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Ballot Library—Core Findings & Recommendations

Core findings & recommendations from ballot design report.

Published: July 21, 2008

Core Findings:

  • Hundreds of thousands of voters have been effectively disenfranchised in the last several elections as a result of poor ballot design and instructions.
  • All voters are at some risk for lost or misrecorded votes.
  • The risk is greater for particular groups of citizens, including older voters, new voters, and low-income voters.
  • All voting technologies are affected.
  • There is still time to ensure that, this November, we avoid the design blunders that have cost so many votes in the past.



Ballot instructions should be brief, simple and clear.

Paper ballots:

  • Display general instructions in the top left-hand corner of the ballot. Place specific instructions and related actions together. Do not put all instructions at the beginning of the ballot.
  • Let voters know that if they make a mistake, they can get a new ballot. Include this information in the initial instructions.

Electronic ballots:

  • Display startup or initialization instructions in an easy-to-spot location, such as next to the computer screen.
  • Place specific instructions and related actions together, on the screen for the action (not at the beginning of the ballot or next to the computer screen).
  • Allow voters to review their selections. Present a “Summary Ballot”, beginning with an instruction that states: “Review your ballot selections carefully,” followed by instructions on how to change a selection and how to cast the ballot

All ballots:

  • In instructions for write-in votes, state plainly that voters should not vote for both a named candidate and a write-in a candidate for the same office.
  • Write instructions in an active voice and in positive terms. For example, instruct the voter to “Fill in the oval for your write-in vote to count,” rather than, “If the oval is not marked, your vote cannot be counted for the write-in candidate.”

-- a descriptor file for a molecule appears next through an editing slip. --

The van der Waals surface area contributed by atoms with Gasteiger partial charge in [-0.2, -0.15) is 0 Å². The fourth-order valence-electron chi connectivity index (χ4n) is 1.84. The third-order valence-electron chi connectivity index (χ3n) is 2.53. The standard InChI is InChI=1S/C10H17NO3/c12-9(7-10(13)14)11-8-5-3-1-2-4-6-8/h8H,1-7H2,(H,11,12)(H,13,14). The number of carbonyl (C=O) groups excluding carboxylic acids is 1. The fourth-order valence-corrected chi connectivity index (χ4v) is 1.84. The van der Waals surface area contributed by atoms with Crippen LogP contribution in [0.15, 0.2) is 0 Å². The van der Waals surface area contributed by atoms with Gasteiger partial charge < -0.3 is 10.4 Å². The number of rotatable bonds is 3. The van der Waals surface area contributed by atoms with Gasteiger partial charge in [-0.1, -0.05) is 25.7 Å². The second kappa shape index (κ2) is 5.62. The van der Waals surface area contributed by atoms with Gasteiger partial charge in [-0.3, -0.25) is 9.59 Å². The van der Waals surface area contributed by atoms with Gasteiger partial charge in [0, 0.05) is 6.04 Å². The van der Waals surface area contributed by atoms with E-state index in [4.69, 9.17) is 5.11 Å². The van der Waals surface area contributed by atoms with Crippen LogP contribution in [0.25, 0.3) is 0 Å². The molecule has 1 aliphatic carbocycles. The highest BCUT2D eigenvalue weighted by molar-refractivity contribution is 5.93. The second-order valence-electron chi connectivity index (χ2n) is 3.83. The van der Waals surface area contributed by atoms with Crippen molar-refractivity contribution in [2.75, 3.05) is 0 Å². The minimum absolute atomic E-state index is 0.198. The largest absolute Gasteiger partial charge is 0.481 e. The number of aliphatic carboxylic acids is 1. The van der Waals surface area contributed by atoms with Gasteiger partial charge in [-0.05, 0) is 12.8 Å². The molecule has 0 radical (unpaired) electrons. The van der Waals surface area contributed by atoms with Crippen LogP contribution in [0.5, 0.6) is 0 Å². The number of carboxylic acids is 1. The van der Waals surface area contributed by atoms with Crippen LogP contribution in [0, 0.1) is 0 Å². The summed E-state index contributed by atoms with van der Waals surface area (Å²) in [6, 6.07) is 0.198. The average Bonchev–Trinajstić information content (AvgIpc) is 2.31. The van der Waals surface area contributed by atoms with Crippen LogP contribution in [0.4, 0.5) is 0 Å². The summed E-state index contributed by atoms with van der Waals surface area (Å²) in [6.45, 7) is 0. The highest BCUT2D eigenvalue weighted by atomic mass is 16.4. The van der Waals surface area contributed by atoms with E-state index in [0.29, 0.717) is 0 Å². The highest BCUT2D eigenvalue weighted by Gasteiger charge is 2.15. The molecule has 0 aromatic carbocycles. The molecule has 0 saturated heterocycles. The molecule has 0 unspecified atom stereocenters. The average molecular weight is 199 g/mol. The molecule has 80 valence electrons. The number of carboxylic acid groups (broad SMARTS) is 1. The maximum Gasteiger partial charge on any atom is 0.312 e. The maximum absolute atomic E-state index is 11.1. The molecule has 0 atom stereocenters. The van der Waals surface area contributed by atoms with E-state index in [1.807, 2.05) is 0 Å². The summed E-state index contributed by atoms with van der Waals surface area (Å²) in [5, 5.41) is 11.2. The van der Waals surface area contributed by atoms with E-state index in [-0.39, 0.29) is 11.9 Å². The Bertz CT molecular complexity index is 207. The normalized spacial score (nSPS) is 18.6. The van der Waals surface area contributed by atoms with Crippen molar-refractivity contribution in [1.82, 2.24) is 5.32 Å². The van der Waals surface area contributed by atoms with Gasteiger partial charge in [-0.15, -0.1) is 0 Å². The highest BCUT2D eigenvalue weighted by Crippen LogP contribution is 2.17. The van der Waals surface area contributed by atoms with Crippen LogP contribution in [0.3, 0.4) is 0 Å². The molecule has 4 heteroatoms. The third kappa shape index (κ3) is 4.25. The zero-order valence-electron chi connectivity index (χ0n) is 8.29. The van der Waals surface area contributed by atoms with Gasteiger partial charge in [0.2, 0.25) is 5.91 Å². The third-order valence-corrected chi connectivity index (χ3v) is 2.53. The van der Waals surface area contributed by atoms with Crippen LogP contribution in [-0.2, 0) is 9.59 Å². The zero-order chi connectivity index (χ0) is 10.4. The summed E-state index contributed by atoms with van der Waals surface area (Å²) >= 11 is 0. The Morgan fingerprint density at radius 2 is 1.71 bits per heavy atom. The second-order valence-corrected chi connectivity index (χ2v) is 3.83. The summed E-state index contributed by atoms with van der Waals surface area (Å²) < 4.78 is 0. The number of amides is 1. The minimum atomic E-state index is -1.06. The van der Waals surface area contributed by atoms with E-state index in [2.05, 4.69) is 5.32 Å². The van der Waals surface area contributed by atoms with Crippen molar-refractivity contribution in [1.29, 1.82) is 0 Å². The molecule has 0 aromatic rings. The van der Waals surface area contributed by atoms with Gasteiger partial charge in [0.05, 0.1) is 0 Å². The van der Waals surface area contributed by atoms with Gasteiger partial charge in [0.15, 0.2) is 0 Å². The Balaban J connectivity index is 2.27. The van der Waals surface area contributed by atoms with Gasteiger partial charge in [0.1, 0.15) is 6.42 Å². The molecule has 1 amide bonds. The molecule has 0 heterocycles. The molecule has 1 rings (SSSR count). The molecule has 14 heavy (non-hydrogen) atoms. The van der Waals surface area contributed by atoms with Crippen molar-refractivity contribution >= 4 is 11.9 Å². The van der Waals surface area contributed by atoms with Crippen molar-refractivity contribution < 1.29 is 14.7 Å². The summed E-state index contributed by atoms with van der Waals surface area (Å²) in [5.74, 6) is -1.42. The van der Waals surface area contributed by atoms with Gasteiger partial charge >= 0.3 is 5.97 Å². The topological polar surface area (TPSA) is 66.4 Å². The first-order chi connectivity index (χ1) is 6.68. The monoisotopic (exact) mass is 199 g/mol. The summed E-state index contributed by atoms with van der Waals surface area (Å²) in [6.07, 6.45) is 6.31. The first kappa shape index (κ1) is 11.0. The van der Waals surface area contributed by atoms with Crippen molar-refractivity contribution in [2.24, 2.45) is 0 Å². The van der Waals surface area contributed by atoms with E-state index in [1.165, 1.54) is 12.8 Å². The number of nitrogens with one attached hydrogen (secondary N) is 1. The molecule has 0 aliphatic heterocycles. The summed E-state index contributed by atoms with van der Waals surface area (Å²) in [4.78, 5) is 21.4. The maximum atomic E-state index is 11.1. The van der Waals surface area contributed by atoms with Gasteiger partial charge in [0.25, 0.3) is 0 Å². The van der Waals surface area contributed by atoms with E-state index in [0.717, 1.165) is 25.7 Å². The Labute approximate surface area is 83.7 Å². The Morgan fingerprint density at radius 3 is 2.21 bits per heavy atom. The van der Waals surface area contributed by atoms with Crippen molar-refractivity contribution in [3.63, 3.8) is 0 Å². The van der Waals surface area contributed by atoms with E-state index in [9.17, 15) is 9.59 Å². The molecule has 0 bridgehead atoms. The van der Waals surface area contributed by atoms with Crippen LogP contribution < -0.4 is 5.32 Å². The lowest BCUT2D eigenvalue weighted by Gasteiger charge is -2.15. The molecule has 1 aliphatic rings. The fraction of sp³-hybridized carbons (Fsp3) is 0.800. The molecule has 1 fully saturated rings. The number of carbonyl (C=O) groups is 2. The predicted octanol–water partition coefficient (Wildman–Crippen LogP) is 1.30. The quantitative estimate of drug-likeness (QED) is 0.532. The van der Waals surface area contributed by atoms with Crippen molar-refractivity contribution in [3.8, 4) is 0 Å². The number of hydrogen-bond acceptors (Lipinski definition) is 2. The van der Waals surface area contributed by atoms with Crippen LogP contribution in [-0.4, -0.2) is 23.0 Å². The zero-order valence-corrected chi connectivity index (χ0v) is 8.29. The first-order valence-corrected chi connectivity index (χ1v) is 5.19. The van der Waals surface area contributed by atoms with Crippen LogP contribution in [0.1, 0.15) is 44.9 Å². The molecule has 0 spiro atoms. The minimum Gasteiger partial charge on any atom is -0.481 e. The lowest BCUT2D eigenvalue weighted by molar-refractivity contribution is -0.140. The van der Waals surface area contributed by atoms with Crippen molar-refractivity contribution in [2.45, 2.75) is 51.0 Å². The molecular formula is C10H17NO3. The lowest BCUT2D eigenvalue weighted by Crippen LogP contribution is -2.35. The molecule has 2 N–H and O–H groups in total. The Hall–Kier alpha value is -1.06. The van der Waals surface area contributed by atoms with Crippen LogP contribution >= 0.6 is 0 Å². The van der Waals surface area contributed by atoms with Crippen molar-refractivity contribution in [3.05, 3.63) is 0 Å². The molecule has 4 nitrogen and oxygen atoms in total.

• Use common, easily understood words. For example, “Move to the next page of the ballot,” or “Move to the next screen,” Rather than “Navigate forward through the ballot.”
  • Provide the context of the action first, then the action. For example: “[Context] To vote for the candidate of your choice, [Action] fill the oval to the left of the candidate’s name” or “[Context] To vote for the candidate of your choice, [Action] touch the candidate’s name."
  • Place each instruction on its own line.


Don’t split contest.

  • List all candidates for the same race on the same page and in the same column.
  • Remove the entire column or row for any candidate or party that has been withdrawn or disqualified (not just the candidate or party name).


Make sure ballot design is consistent.

  • Use a consistent format and style for every contest and voting action.
  • Format the location of text, instructions, and voting actions for each contest consistently.
  • Apply font type, letter-size, shading and other text formatting to all contests consistently.
  • Display response options (such as fill-in ovals) on only one side of candidate names or ballot question choices.


Make ballots easy to understand visually.

Paper ballots:

  • Use the fill-the-oval, rather than the connect-the-arrow, method of selecting a choice in a contest. 

Electronic ballots:

  • Only place one contest on each screen.

All ballots:

  • Use flush-left text, instead of centered text.
  • Display all text in mixed case, rather than all capital letters.
  • Use a simple and easy-to-read font, such as Arial or Univers.
  • Bold and/or shade certain text, such as office names.
  • Use a legible, minimum text size, meeting VVSG requirements, such as 12 points.
  • Eliminate extraneous information (e.g., candidate’s hometown, occupation, etc.), or design it to avoid visual clutter.


Give voters maximum flexibility.

  • Allow voters to select or change the language of the ballot at any time during the voting process.
  • Allow voters to change text size and contrast levels and to get audio support at any time during the voting process.


Ballot Library – Past Ballot Design Problems

“Residual” or “lost” votes are typically calculated as the difference between the number of people voting and the number of valid votes cast for a particular office. In reviewing recent elections with unexpectedly high lost vote rates, we invariably found flawed ballot designs or instructions. Four examples are included here, three paper and one touch screen (Sarasota County).

Select one of the following counties to see actual ballots with flawed designs or sets of instructions. Click a ballot for a larger view or, in most instances, scroll over a ballot to see the flaw. Corrected ballots further illustrate how steps to correct these ballots need not be complicated or expensive.

If you are county election administrator, representing a state, county or other jurisdiction and would like guidance for best design practices for November’s ballot from our Task Force, you may email us for assistance at Please attach recent ballot designs or drafts for November.